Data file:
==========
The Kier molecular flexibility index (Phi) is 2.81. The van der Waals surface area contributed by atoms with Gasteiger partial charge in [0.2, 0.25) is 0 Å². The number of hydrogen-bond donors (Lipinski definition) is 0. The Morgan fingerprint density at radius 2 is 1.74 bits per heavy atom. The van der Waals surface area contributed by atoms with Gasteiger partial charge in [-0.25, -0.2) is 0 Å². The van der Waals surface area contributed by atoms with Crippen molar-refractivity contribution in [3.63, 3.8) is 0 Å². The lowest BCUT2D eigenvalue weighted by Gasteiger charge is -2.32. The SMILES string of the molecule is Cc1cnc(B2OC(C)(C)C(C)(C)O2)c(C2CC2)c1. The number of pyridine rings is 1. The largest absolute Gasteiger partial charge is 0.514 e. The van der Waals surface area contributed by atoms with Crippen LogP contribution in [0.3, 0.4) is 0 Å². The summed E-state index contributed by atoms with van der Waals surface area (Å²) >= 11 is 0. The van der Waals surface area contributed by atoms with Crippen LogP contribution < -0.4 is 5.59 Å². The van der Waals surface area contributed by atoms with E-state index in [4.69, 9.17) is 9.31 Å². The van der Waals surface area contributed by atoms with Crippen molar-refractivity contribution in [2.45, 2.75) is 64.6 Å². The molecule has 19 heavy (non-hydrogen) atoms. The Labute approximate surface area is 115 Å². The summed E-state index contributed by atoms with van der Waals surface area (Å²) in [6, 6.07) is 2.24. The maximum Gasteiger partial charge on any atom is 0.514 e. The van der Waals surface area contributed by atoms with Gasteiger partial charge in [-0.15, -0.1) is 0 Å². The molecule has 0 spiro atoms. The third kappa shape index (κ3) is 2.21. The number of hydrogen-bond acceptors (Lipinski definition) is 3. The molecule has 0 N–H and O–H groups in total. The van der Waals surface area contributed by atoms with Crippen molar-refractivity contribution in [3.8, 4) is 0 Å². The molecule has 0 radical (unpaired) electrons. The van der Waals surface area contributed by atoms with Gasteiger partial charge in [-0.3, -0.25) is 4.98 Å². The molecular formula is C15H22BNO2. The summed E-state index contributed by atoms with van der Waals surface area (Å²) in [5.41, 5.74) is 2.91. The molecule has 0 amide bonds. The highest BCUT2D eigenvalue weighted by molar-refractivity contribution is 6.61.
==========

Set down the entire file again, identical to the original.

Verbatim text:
The Kier molecular flexibility index (Phi) is 2.81. The van der Waals surface area contributed by atoms with Gasteiger partial charge in [0.2, 0.25) is 0 Å². The number of hydrogen-bond donors (Lipinski definition) is 0. The Morgan fingerprint density at radius 2 is 1.74 bits per heavy atom. The van der Waals surface area contributed by atoms with Gasteiger partial charge in [-0.25, -0.2) is 0 Å². The van der Waals surface area contributed by atoms with Crippen molar-refractivity contribution in [3.63, 3.8) is 0 Å². The lowest BCUT2D eigenvalue weighted by Gasteiger charge is -2.32. The SMILES string of the molecule is Cc1cnc(B2OC(C)(C)C(C)(C)O2)c(C2CC2)c1. The number of pyridine rings is 1. The largest absolute Gasteiger partial charge is 0.514 e. The van der Waals surface area contributed by atoms with Crippen LogP contribution in [0.3, 0.4) is 0 Å². The summed E-state index contributed by atoms with van der Waals surface area (Å²) >= 11 is 0. The van der Waals surface area contributed by atoms with Crippen LogP contribution < -0.4 is 5.59 Å². The van der Waals surface area contributed by atoms with E-state index in [4.69, 9.17) is 9.31 Å². The van der Waals surface area contributed by atoms with Crippen molar-refractivity contribution in [2.45, 2.75) is 64.6 Å². The molecule has 19 heavy (non-hydrogen) atoms. The Labute approximate surface area is 115 Å². The summed E-state index contributed by atoms with van der Waals surface area (Å²) in [6, 6.07) is 2.24. The maximum Gasteiger partial charge on any atom is 0.514 e. The van der Waals surface area contributed by atoms with Gasteiger partial charge in [-0.15, -0.1) is 0 Å². The molecule has 0 spiro atoms. The third kappa shape index (κ3) is 2.21. The number of hydrogen-bond acceptors (Lipinski definition) is 3. The molecule has 0 N–H and O–H groups in total. The van der Waals surface area contributed by atoms with Crippen molar-refractivity contribution in [3.8, 4) is 0 Å². The molecule has 0 radical (unpaired) electrons. The van der Waals surface area contributed by atoms with Gasteiger partial charge in [-0.3, -0.25) is 4.98 Å². The molecular formula is C15H22BNO2. The summed E-state index contributed by atoms with van der Waals surface area (Å²) in [5.41, 5.74) is 2.91. The molecule has 0 amide bonds. The highest BCUT2D eigenvalue weighted by molar-refractivity contribution is 6.61.